There is a fine line between the realm of reality and of delusion that Dostoevsky’s “The Double” brazenly crosses. It delves deep into the frenzied mind of Golyadkin; a world entirely of its own, yet painfully inextricable from the world that he fails to succeed in, fettered with suspicion and fear of the watchful eyes of others. It is the rambling, fantastical story of a titular councilor obsessed with his place in society, scurrying to create a reputation that would garner him the respect and admiration that he sincerely feels he deserves.
What is most striking is that within this stream of action runs a counteractive consciousness; the acute desire to avoid being singled out, which for him ultimately means the humiliation of being subject to the ridicule that inevitably arises from any contact with the social milieu that surrounds him. To this end, on even the slightest suspicion of derision, he moves instinctively to defend his actions, to appear, perhaps from the sinking feeling of his own failure, to be like everyone else. However, at the same time he detaches himself from the society that he seeks acceptance from, establishing a moral difference between himself and those that “wear masks,” identifying his refusal to sully his higher moral fiber to be the reason he is not successful in society.
His reason, though not at all without truth, allows him to nurse his pride; making it a matter not of his own shortcomings, but of society’s depravity. Still, since his existence is latched entirely on what others think when they see him, viewing himself and his actions in terms of the external vision, he is unable to escape that abject humiliation that comes with the knowledge of his insignificance. It is this humiliation that colours the actions of others with malevolent intent and scornful condescension. The jarring paradox of his ambitious yet wretched nature seem evident even to Golyadkin himself at a subconscious level, so that he meets each experience with both an indignant assertion of his will and a meek, pathetic flinch when the eyes of of the world fall upon him as he carries out that will. The hold of the judgement of others is so strong upon him that it breeds paranoia of an enemy that seeks to ruin him; yet again dividing the world between himself and "the other side."
This dichotomy, both internal and external, is the very source of the dangerous instability in his character that gives birth to Golyadkin junior. This doppelganger appears at the precise moment of Golyadkin's most humiliating efforts of ingratiating with the "well-bred." The split between the two occurs as a result of a power struggle of sorts. The very fact that the two not only have the same appearance, but also the same name and the same job, makes the entire situation seem even more like a case of identity theft, steering the story into the realm of the absurd, where Golyadkin junior is a mask that Golyadkin had failed to use to conceal his weaknesses from society. The original Golyadkin is left with nothing but the desperate sense that he must retrieve the place in society that his copy has wrongfully usurped. But not only does the copy take Golyadkin's place, he manages to achieve everything that Golyadkin could not.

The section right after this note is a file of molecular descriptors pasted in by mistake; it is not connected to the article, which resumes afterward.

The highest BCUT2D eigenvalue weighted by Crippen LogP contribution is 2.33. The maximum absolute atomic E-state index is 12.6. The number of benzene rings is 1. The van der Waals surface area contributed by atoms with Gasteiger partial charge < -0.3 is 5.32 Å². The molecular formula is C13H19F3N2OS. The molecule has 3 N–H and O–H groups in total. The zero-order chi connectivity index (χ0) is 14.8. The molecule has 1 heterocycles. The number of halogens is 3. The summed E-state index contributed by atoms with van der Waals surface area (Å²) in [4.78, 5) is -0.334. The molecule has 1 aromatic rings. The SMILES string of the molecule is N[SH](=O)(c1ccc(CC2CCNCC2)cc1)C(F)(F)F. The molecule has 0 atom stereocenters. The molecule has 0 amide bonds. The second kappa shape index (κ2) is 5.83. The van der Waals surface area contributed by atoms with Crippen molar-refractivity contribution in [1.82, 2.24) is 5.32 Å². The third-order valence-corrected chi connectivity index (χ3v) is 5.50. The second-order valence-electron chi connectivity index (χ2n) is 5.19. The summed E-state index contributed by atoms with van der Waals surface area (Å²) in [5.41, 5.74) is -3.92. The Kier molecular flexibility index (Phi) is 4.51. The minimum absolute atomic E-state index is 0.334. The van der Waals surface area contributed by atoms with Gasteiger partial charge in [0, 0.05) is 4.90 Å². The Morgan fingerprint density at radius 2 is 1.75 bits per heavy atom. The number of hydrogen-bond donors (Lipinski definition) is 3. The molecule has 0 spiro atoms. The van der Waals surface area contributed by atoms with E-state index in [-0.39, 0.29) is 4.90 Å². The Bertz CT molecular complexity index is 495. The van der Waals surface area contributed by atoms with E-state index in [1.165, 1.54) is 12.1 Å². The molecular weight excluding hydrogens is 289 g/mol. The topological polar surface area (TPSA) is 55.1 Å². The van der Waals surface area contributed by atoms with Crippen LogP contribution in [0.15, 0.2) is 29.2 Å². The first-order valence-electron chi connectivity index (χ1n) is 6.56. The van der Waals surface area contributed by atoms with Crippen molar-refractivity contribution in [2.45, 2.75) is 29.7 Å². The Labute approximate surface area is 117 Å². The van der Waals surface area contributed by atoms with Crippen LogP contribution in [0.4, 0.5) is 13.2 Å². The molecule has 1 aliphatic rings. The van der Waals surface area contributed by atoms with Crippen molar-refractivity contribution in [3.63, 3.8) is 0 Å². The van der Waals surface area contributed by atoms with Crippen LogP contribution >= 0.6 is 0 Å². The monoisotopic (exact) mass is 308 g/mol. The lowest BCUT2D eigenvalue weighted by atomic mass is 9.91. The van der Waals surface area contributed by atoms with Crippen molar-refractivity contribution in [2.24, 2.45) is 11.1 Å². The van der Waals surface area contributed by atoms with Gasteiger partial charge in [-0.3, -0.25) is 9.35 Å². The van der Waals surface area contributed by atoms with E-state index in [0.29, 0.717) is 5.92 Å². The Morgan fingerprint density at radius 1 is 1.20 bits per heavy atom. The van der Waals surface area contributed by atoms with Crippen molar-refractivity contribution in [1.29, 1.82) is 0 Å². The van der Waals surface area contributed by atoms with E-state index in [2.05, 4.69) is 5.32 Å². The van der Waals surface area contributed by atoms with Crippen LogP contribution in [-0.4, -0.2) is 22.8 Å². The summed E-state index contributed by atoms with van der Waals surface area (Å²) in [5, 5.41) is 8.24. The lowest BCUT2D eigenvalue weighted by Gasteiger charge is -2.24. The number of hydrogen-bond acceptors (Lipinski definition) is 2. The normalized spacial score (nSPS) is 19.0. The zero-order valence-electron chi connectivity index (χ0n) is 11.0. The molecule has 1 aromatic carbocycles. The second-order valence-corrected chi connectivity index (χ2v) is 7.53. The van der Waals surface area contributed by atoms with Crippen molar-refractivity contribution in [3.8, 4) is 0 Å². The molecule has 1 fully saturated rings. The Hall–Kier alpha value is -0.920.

The appearance of this double, coupled with Golyadkin's paranoia and the omission of the voice of any other character involved in the plot, creates an uncertainty, even mistrust, of Golyadkin's vision. Delusions and actuality blur into one single stream of events. But perhaps, to a certain extent, the question of distinguishing fact from illusion is besides the point. The story remains within the discourse of Golyadkin's stream of existence, and to a great extent that consciousness is an entity separate from reality, for illusion and fact are interchangeable. What matters is solely the fear of being replaced, of being completely ostracized as a member of society, and for someone like Golyadkin that would be akin to a non-existence. In the end, Golyadkin is sent away, and his assertion that "there isn't room for both of us" in his letter to his doppelganger comes true. His ultimate defeat in the face of an enemy he is unable, despite extreme effort, to harmonize with smacks of a ruthless society where the artificial prevail, and those that cannot live up to expectations and social decorum (even if they desperately aspire to them) have no use.
Golyadkin's chilling fate is one that offers great insight into the complexities of man's relationship to his world, but it does not necessarily inspire great sympathy for the protagonist. His is a fate too wretched, selfish and petty, perhaps in a way too wanton in its desires and too hypocritical in its ambitions, and therefore too close to the truth of human existence to instill compassion in any reader. He is, in essence, a "nasty, dirty boot-rag," but, as the text further illucidates, "pride and feelings might have remained concealed deep in its filthy folds and been unable to speak for themselves, but all the same they would have been there" and this is where the anguish of his struggle lies.